5. Create a Focal Point
While a fireplace or stove warms you on cold winter nights, it’s the surround that transforms the hearth into a year-round architectural focal point. Stone is the most popular surround material in log homes, since it lends an organic counterpoint to the grain and texture of the wood.
The size of the stone surround is as equally important to architectural balance as the size of the hearth opening and the overall size of the room. A larger surround can make a smaller opening seem larger or a smaller surround can make a larger opening seem less imposing. Designers recommend the width of a stone surround be from one-half to one-third the entire width of the wall or 110 to 120 percent of the size of the fireplace or stove opening.
When it comes to the actual stone, you have three options: real stone, stone veneer or concrete aggregates that replicate the look of real stone. Real fieldstone is the most expensive, not just for masonry work, but for the additional costs involved in shoring up the foundation. The stone is so heavy you’ll need to install footers to support the weight.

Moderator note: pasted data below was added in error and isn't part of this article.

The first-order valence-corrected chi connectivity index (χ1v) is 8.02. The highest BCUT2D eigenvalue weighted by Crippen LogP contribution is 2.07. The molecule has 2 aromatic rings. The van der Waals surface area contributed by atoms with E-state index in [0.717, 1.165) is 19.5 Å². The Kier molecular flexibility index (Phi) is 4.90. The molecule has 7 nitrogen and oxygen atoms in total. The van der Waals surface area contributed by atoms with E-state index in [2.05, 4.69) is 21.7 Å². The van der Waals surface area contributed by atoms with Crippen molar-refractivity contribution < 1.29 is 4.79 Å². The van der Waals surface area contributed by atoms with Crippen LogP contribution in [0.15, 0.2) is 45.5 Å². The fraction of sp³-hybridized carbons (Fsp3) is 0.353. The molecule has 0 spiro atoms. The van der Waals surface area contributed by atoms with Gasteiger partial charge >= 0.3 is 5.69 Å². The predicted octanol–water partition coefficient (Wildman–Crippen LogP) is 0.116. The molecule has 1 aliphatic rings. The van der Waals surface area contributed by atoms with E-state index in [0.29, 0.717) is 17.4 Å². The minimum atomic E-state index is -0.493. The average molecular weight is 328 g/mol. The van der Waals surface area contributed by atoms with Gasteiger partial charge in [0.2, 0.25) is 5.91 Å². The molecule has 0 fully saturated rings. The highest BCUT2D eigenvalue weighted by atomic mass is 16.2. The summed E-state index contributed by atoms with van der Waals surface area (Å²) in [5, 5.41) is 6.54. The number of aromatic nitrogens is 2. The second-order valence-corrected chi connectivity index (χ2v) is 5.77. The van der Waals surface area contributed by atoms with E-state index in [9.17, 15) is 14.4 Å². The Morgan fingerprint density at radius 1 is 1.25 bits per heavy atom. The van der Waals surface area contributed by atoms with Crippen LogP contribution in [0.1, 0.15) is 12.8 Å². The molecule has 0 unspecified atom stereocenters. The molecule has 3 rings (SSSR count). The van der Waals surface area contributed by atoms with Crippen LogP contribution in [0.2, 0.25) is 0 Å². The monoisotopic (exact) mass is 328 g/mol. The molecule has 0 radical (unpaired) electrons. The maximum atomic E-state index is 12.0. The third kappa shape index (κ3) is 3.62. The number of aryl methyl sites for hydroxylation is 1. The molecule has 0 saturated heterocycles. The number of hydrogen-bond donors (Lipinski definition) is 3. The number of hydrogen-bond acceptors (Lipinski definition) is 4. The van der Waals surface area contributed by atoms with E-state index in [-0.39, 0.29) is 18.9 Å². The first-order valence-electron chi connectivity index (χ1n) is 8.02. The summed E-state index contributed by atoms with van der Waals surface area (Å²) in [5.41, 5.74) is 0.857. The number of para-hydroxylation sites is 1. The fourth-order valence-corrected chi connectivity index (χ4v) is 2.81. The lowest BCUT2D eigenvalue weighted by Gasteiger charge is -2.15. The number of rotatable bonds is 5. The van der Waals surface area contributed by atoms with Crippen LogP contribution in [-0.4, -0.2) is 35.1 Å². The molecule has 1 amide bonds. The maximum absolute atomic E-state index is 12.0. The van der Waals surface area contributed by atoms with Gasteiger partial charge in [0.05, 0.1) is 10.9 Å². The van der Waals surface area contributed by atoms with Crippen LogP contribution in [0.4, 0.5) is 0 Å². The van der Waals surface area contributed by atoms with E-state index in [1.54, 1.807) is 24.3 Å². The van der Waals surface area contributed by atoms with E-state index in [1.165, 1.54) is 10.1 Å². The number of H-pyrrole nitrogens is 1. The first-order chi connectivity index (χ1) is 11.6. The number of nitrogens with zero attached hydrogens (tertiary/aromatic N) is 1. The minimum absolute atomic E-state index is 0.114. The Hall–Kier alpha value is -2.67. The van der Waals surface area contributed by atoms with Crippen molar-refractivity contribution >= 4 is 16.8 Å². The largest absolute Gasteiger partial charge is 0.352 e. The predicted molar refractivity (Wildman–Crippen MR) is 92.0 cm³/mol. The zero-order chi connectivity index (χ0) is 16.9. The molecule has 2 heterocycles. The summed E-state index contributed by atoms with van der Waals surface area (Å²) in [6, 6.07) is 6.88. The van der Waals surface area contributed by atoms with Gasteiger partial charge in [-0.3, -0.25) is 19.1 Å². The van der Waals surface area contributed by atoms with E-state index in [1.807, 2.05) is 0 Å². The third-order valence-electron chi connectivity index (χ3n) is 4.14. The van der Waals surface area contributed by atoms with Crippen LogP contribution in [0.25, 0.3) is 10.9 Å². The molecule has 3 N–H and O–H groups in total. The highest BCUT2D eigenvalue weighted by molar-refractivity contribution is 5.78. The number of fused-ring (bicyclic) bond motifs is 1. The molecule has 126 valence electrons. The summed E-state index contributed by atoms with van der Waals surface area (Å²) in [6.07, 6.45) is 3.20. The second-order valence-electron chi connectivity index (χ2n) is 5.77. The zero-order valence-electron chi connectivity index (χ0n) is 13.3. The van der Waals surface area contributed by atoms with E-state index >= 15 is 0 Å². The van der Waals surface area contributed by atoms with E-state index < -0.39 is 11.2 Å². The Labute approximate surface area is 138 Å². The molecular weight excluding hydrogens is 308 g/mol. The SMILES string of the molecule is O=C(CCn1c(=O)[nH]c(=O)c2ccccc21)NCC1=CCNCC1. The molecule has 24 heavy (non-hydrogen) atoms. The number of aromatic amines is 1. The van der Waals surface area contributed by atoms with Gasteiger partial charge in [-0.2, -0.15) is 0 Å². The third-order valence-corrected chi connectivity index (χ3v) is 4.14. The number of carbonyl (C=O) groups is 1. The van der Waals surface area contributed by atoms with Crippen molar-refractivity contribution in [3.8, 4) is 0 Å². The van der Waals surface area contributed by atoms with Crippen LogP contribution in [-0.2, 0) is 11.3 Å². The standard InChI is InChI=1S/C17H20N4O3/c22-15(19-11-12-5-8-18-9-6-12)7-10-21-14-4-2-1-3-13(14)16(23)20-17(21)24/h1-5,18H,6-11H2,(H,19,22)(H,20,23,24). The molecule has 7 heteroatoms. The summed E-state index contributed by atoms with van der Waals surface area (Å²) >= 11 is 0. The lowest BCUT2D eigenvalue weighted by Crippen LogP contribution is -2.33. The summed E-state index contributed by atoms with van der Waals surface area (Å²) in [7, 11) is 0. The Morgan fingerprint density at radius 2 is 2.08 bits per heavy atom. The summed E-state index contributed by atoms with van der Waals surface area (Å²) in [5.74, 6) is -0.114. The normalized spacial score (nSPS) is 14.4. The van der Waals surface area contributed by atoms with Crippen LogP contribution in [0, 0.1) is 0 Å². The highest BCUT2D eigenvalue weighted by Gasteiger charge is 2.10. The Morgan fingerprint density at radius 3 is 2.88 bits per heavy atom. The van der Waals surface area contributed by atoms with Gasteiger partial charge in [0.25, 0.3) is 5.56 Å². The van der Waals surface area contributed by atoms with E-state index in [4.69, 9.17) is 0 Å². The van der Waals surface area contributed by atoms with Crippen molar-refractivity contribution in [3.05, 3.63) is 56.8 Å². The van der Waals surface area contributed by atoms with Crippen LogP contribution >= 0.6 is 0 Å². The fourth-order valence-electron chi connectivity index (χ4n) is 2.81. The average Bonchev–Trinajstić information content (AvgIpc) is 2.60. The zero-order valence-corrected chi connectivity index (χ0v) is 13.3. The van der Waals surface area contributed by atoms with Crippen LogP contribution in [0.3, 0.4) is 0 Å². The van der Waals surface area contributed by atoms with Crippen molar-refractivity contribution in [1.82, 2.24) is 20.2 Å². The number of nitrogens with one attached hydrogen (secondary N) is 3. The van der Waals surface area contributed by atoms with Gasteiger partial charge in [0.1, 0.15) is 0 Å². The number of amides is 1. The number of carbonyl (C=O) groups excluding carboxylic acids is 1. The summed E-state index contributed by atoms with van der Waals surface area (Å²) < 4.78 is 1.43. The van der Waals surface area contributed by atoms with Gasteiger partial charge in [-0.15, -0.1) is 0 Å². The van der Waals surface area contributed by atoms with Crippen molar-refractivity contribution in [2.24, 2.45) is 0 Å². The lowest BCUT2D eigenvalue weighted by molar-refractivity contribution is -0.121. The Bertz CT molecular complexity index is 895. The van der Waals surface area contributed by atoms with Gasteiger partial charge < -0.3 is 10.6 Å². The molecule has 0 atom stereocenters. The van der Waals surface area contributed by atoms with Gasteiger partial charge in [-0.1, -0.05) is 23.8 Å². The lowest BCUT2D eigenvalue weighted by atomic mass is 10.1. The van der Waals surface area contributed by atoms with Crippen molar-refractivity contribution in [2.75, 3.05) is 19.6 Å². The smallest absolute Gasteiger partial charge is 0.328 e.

A stone veneer is made from real stone that has been quarried and precut to uniform dimensions. It can be applied over standard wood framing. The advantage is you get the appeal of real rock without the additional costs. Also, the installation cost for this material is around a third of real stone.
Concrete aggregates, like those from Cultured Stone, can be difficult to tell apart from the real thing and they cost less than a quarter of real stone. These, too, are applied over standard framing.
6. Top it Off
No hearth is complete without a mantel. But at what height will it look right? Designers recommend installing the horizontal plane of the mantel a little more than halfway up the wall, to keep its height in proportion to the volume of the room.
Keep in mind that these design strategies are just a starting point in creating the hearth of your dreams. “There is only one rule when it comes to sizing a hearth,” says Roger Sanders, president of Fireside Spa & Patio in Bend, Oregon. “Beauty is in the eye of the beholder. It comes down to what looks good to you.”